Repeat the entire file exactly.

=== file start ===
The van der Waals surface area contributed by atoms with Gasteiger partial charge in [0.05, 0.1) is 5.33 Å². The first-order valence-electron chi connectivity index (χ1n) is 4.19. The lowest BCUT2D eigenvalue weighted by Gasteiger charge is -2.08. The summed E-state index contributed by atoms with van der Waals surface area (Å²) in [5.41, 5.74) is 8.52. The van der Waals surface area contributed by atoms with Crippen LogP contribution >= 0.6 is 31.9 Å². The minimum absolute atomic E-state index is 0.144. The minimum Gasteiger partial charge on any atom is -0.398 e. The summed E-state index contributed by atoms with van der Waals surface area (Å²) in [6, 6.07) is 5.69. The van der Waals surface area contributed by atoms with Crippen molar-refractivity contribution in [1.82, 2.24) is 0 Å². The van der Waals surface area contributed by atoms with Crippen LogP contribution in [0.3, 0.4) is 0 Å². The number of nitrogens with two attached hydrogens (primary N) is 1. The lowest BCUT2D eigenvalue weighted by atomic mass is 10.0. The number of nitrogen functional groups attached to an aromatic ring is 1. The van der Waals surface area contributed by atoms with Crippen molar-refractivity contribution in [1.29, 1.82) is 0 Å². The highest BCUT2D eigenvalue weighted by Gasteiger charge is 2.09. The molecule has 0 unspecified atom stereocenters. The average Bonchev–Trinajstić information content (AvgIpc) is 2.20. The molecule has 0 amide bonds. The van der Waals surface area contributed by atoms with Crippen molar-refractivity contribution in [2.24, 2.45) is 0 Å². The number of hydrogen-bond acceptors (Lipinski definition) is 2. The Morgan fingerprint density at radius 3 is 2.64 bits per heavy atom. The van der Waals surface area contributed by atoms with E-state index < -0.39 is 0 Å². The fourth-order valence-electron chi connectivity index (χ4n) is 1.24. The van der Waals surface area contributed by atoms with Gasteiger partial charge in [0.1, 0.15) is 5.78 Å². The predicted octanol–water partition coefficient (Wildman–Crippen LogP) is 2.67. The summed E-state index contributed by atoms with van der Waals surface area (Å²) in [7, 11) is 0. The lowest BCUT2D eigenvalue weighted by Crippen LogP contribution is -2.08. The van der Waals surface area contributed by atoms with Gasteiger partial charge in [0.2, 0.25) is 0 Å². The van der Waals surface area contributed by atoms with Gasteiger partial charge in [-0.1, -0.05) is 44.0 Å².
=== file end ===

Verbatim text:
The van der Waals surface area contributed by atoms with Gasteiger partial charge in [0.05, 0.1) is 5.33 Å². The first-order valence-electron chi connectivity index (χ1n) is 4.19. The lowest BCUT2D eigenvalue weighted by Gasteiger charge is -2.08. The summed E-state index contributed by atoms with van der Waals surface area (Å²) in [5.41, 5.74) is 8.52. The van der Waals surface area contributed by atoms with Crippen LogP contribution >= 0.6 is 31.9 Å². The minimum absolute atomic E-state index is 0.144. The minimum Gasteiger partial charge on any atom is -0.398 e. The summed E-state index contributed by atoms with van der Waals surface area (Å²) in [6, 6.07) is 5.69. The van der Waals surface area contributed by atoms with Crippen molar-refractivity contribution in [1.82, 2.24) is 0 Å². The van der Waals surface area contributed by atoms with Crippen LogP contribution in [0.3, 0.4) is 0 Å². The number of nitrogens with two attached hydrogens (primary N) is 1. The lowest BCUT2D eigenvalue weighted by atomic mass is 10.0. The number of nitrogen functional groups attached to an aromatic ring is 1. The van der Waals surface area contributed by atoms with Crippen molar-refractivity contribution in [1.29, 1.82) is 0 Å². The highest BCUT2D eigenvalue weighted by Gasteiger charge is 2.09. The molecule has 0 unspecified atom stereocenters. The average Bonchev–Trinajstić information content (AvgIpc) is 2.20. The molecule has 0 amide bonds. The van der Waals surface area contributed by atoms with Crippen molar-refractivity contribution in [2.24, 2.45) is 0 Å². The number of hydrogen-bond acceptors (Lipinski definition) is 2. The Morgan fingerprint density at radius 3 is 2.64 bits per heavy atom. The van der Waals surface area contributed by atoms with E-state index < -0.39 is 0 Å². The fourth-order valence-electron chi connectivity index (χ4n) is 1.24. The van der Waals surface area contributed by atoms with Gasteiger partial charge in [0.1, 0.15) is 5.78 Å². The predicted octanol–water partition coefficient (Wildman–Crippen LogP) is 2.67. The summed E-state index contributed by atoms with van der Waals surface area (Å²) in [7, 11) is 0. The lowest BCUT2D eigenvalue weighted by Crippen LogP contribution is -2.08. The van der Waals surface area contributed by atoms with Gasteiger partial charge in [0.2, 0.25) is 0 Å². The van der Waals surface area contributed by atoms with Gasteiger partial charge in [-0.1, -0.05) is 44.0 Å².